The Lord is Risen, Yes, Indeed!

Jesus made our death to die

Translator: Stanley M. Wiersma (1982)
Published in 3 hymnals

Audio files: MIDI
Representative text cannot be shown for this hymn due to copyright.

Translator: Stanley M. Wiersma

Pseudonym: Sietze Buning ********** Stanley Marvin Wiersma (b. Orange City, IA, 1930; d. Amsterdam, the Netherlands, 1986) was a poet and professor of English at Calvin College, Grand Rapids, Michigan, from 1959 until his sudden death in 1986. He attended Calvin as an under­graduate and received a Ph.D. from the University of Wisconsin in 1959. His love for the Genevan psalms is reflected in the two books of poetry for which he is most widely known: Purpaleanie and Other Permutations (1978) and Style and Class (1982), both written under the pseudonym Sietze Buning. He also wrote More Than the Ear Discovers: God in the Plays of Christopher Fry and translated many Dutch poems and hymn texts into English, including the children's hymns publ… Go to person page >

Text Information

First Line: Jesus made our death to die
Title: The Lord is Risen, Yes, Indeed!
Translator: Stanley M. Wiersma (1982)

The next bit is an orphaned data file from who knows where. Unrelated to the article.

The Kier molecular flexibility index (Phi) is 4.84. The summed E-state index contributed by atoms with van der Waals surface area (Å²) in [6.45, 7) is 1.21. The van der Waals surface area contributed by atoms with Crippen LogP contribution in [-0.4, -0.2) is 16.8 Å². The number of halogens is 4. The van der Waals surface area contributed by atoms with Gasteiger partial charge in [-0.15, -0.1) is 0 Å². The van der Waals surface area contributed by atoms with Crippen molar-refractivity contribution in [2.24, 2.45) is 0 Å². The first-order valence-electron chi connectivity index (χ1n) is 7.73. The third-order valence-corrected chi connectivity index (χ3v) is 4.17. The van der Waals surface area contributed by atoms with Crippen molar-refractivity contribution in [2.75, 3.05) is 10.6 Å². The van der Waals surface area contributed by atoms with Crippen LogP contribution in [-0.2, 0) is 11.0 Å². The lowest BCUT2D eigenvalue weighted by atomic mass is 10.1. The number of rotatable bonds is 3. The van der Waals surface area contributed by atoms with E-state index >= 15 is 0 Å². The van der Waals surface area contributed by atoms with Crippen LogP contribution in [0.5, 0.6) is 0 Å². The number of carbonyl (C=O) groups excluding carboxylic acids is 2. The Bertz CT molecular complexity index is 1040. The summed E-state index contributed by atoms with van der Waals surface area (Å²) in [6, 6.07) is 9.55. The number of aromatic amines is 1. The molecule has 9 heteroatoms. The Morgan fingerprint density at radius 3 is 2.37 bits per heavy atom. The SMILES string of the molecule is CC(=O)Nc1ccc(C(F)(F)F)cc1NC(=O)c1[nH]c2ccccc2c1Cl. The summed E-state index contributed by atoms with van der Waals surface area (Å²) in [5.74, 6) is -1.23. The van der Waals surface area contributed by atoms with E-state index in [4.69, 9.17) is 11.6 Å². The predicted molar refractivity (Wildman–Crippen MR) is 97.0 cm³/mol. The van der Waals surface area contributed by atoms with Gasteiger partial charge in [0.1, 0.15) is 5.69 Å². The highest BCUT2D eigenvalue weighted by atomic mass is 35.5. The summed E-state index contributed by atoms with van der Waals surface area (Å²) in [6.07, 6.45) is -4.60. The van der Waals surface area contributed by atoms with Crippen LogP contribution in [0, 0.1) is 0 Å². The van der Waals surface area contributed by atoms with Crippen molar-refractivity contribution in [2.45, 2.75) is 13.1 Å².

Meter: 7.7 with refrain
Source: Alles wordt nieuw, 1966, 1971
Language: English
Refrain First Line: The Lord is risen, yes, indeed!
Notes: Permission to reprint this text was denied from the Paideia Press, Jordan Station, ON L0R 1S0 CANADA. 1-905-562-5719.
Copyright: © 1982 Paideia Press


Scripture References:
ref. = see commentary
st. 1 = see commentary
st. 2 = Matt. 28: 1
st. 3 = Matt. 28:5-6
st. 4 = Matt. 28:6
st. 5 = Matt. 28:6-7 (Luke 24:5)

This song is based on the Easter story in Matthew 28: 1-10 (also in Mark 16 and Luke 24). The original Dutch versification was a group effort by those who prepared many Bible songs for children (see also PHH 151); it was first published in volume 1 of Alles wordt nieuw (1966), part of a series of Dutch children's hymnals. Using the pen name Sietze Buning, Stanley Wiersma (PHH 25) translated that volume into English to produce All Will Be New (vol. 1, 1982). The refrain captures something of the traditional Easter greeting:

Christ the Lord is risen!
He is risen indeed! Alleluia!

Stanza 1 sets the context of the song by offering a theological summary about the significance of Christ's resurrection, and stanzas 2 through 5 narrate the Easter story.

Liturgical Use:
Easter–sing stanzas 2 through 5 and the refrain to focus only on the narrative part of the song, or, alternatively, sing the entire song and repeat stanza 1 after stanza 5 to set the narrative in a theological frame.

--Psalter Hymnal Handbook



The Dutch musician Wim ter Burg (PHH 151) composed OPGESTAAN, a spritely melody designed for unison singing in continual motion, that is, without pauses between the stanzas and refrain. OPGESTAAN, the Dutch word for "resurrection," has a nice touch of imitation in the harmony of the refrain, where t…

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Instances (1 - 3 of 3)
Text InfoTune InfoAudio

Psalter Hymnal (Gray) #211

Sing With Me #136


With Heart and Voice #37

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